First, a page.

A number of colleagues in SSPSSR are interested in the assessment, perception, management and communication of risk, but less in terms of formal procedures than understanding how and why concerns have evolved in this way, and what the consequences are likely to be. In other words – as one of our major projects was entitled – we are interested in the Social Contexts and Responses to Risk. Our concern is with reactions to risk as much as risks themselves, understanding that these can acquire a life of their own. In one current project, for example, we are looking at the distinctive Japanese practice of wearing face masks which is ostensibly concerned with protection from flu but is no longer restricted to when flu poses an actual risk. These reactions to perceived risk are shaped by a wide range of actors, and social, economic, cultural and political pressures. Understanding their influence and interaction is as important as understanding the nature of the hazard to which they relate.
Our approach to risk is distinctive in 4 ways:
Our constructionist emphasis draws upon social science research which understands that social concerns and problems are made in society.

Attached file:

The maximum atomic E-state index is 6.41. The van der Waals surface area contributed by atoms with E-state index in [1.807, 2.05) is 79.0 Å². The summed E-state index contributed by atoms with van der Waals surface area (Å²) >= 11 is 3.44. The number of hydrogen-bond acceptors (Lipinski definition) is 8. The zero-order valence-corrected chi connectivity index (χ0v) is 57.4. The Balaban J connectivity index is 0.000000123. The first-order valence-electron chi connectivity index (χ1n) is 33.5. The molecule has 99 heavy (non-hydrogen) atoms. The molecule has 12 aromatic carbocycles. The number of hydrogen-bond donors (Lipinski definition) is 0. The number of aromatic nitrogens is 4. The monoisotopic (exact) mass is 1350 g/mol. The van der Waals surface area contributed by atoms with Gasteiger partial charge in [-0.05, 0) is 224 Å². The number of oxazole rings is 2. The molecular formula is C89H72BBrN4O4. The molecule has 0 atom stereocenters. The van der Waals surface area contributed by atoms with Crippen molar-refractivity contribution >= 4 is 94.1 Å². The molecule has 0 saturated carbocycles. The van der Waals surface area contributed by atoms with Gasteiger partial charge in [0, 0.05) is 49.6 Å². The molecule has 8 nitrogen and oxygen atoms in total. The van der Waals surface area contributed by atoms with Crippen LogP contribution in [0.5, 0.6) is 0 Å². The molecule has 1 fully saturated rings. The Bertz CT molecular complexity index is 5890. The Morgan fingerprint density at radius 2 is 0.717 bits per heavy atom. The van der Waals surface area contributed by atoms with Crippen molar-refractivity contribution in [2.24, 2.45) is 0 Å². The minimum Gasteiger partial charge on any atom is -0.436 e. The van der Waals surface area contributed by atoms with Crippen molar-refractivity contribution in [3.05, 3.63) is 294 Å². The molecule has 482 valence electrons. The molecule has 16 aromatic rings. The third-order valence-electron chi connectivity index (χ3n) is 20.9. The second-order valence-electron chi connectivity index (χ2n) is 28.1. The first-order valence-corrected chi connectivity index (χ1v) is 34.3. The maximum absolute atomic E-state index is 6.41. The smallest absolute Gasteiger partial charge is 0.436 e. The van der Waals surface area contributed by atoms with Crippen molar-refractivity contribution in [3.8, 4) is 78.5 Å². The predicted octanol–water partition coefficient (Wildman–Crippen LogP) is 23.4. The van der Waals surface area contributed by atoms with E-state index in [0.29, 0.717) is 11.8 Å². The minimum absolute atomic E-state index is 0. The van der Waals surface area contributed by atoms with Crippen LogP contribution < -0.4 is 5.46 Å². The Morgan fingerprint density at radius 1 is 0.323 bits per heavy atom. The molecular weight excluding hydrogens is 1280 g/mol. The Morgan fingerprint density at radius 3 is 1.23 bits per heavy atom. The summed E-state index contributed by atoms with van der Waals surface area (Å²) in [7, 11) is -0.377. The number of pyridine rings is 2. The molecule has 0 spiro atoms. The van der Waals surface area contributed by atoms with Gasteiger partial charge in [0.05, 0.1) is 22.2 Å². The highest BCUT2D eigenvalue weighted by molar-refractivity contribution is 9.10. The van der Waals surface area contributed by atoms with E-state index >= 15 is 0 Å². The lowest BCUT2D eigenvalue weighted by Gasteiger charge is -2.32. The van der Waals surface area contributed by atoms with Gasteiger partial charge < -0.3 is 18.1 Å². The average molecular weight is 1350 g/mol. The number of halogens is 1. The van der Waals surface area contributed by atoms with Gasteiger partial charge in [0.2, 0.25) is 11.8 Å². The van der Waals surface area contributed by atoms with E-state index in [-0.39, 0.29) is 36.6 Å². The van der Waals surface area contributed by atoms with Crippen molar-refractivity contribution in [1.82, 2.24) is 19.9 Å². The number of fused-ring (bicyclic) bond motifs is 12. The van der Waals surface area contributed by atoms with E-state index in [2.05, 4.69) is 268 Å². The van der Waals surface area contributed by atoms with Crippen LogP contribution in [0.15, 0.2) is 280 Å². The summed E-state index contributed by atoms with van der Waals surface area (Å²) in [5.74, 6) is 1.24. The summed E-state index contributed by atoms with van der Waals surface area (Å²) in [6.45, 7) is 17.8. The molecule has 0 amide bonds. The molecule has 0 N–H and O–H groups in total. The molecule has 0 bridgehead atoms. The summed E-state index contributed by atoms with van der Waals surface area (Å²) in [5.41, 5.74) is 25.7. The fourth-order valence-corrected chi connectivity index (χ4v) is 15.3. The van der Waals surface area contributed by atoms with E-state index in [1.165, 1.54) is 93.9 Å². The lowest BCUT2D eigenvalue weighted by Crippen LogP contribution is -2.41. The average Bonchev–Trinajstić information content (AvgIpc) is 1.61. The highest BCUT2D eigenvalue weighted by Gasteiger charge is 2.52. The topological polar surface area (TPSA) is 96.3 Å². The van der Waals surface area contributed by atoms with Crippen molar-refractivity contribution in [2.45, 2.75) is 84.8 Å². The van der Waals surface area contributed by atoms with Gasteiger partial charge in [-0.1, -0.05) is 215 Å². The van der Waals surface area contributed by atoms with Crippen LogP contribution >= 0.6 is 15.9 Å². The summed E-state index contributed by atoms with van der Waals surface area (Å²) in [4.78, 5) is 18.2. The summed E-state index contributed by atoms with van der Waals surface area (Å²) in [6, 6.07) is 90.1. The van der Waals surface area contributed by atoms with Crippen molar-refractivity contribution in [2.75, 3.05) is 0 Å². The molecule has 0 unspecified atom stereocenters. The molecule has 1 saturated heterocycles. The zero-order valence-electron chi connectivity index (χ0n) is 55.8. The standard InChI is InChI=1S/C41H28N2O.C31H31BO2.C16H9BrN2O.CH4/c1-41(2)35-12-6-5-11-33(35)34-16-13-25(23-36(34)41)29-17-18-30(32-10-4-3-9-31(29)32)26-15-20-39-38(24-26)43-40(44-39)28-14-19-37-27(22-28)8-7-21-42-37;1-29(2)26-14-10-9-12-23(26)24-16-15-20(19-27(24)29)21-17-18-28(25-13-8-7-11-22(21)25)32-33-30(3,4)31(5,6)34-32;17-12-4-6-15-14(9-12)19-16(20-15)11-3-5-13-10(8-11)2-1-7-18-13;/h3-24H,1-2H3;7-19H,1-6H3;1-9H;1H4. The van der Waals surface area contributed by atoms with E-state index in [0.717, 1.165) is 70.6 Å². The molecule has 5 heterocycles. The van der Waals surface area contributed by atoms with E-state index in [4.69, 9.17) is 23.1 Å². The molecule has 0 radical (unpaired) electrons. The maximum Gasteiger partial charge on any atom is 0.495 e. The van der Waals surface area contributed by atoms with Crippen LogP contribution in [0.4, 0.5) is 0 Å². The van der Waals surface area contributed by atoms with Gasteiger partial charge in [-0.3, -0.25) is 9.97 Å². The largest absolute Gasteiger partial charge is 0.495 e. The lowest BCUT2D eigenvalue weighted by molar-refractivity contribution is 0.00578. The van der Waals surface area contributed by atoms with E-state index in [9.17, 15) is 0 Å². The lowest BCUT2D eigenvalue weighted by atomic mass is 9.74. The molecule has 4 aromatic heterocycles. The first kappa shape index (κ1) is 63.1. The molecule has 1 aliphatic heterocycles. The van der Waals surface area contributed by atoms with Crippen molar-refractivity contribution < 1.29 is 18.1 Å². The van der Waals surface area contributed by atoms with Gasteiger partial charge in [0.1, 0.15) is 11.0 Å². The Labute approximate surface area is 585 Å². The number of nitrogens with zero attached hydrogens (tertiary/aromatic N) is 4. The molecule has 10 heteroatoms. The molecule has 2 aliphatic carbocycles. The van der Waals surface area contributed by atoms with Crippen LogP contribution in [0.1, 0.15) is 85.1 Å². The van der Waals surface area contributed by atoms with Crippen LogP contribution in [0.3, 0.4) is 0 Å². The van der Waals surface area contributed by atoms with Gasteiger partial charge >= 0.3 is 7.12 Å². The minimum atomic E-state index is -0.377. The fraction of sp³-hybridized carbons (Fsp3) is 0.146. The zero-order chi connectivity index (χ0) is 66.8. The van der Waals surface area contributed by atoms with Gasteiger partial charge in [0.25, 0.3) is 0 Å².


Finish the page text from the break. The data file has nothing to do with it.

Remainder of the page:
Our interdisciplinary character: as well as sociological approaches we draw upon many other influences, from psychological research through to social policy.
Our critical emphasis: we recognise the continued need for evidence-based approaches to issues such as illegal drug use, and the wider importance of probabilistic understanding in particular contexts. At the same time we understand that, for example, institutionalised risk assessment and management is as likely to be a damaging ritual as a productive enterprise. Further, thinking and arguing exclusively in terms of probability and harm cannot be a substitute for discussion in other terms; such as what we think and can argue to be ‘right’.
Understanding of risk in relation to uncertainty
Our understanding of risk in relation to uncertainty: in many cases, it is the attempt to manage uncertainty that creates risk, not the other way around.